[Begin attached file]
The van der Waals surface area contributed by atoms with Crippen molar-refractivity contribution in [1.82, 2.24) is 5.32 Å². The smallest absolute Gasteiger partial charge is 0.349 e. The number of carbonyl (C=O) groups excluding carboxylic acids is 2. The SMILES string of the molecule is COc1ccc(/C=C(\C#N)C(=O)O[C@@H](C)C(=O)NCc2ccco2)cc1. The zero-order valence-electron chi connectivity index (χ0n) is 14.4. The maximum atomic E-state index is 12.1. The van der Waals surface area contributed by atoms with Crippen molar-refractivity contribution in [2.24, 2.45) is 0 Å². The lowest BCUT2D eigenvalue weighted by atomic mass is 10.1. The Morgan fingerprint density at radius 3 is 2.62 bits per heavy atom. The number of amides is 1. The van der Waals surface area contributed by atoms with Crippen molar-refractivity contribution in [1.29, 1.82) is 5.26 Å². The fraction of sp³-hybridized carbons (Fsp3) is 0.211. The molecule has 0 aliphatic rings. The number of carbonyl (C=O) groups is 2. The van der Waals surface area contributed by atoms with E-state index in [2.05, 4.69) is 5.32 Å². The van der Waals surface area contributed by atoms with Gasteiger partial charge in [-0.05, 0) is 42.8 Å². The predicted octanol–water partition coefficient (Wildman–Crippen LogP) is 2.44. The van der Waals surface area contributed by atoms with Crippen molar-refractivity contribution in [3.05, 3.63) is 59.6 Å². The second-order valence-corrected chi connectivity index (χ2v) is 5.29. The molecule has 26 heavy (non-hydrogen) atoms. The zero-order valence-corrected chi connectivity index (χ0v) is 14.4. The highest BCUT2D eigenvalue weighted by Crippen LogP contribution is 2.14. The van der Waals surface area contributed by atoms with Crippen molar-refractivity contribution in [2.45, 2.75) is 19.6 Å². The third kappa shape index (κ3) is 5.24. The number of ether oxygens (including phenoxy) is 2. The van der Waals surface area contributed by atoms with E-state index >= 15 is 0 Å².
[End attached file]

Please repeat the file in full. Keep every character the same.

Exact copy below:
The van der Waals surface area contributed by atoms with Crippen molar-refractivity contribution in [1.82, 2.24) is 5.32 Å². The smallest absolute Gasteiger partial charge is 0.349 e. The number of carbonyl (C=O) groups excluding carboxylic acids is 2. The SMILES string of the molecule is COc1ccc(/C=C(\C#N)C(=O)O[C@@H](C)C(=O)NCc2ccco2)cc1. The zero-order valence-electron chi connectivity index (χ0n) is 14.4. The maximum atomic E-state index is 12.1. The van der Waals surface area contributed by atoms with Crippen molar-refractivity contribution in [2.24, 2.45) is 0 Å². The lowest BCUT2D eigenvalue weighted by atomic mass is 10.1. The Morgan fingerprint density at radius 3 is 2.62 bits per heavy atom. The number of amides is 1. The van der Waals surface area contributed by atoms with Crippen molar-refractivity contribution in [1.29, 1.82) is 5.26 Å². The fraction of sp³-hybridized carbons (Fsp3) is 0.211. The molecule has 0 aliphatic rings. The number of carbonyl (C=O) groups is 2. The van der Waals surface area contributed by atoms with E-state index in [2.05, 4.69) is 5.32 Å². The van der Waals surface area contributed by atoms with Gasteiger partial charge in [-0.05, 0) is 42.8 Å². The predicted octanol–water partition coefficient (Wildman–Crippen LogP) is 2.44. The van der Waals surface area contributed by atoms with Crippen molar-refractivity contribution in [3.05, 3.63) is 59.6 Å². The second-order valence-corrected chi connectivity index (χ2v) is 5.29. The molecule has 26 heavy (non-hydrogen) atoms. The zero-order valence-corrected chi connectivity index (χ0v) is 14.4. The highest BCUT2D eigenvalue weighted by Crippen LogP contribution is 2.14. The van der Waals surface area contributed by atoms with Crippen molar-refractivity contribution in [2.45, 2.75) is 19.6 Å². The third kappa shape index (κ3) is 5.24. The number of ether oxygens (including phenoxy) is 2. The van der Waals surface area contributed by atoms with E-state index >= 15 is 0 Å².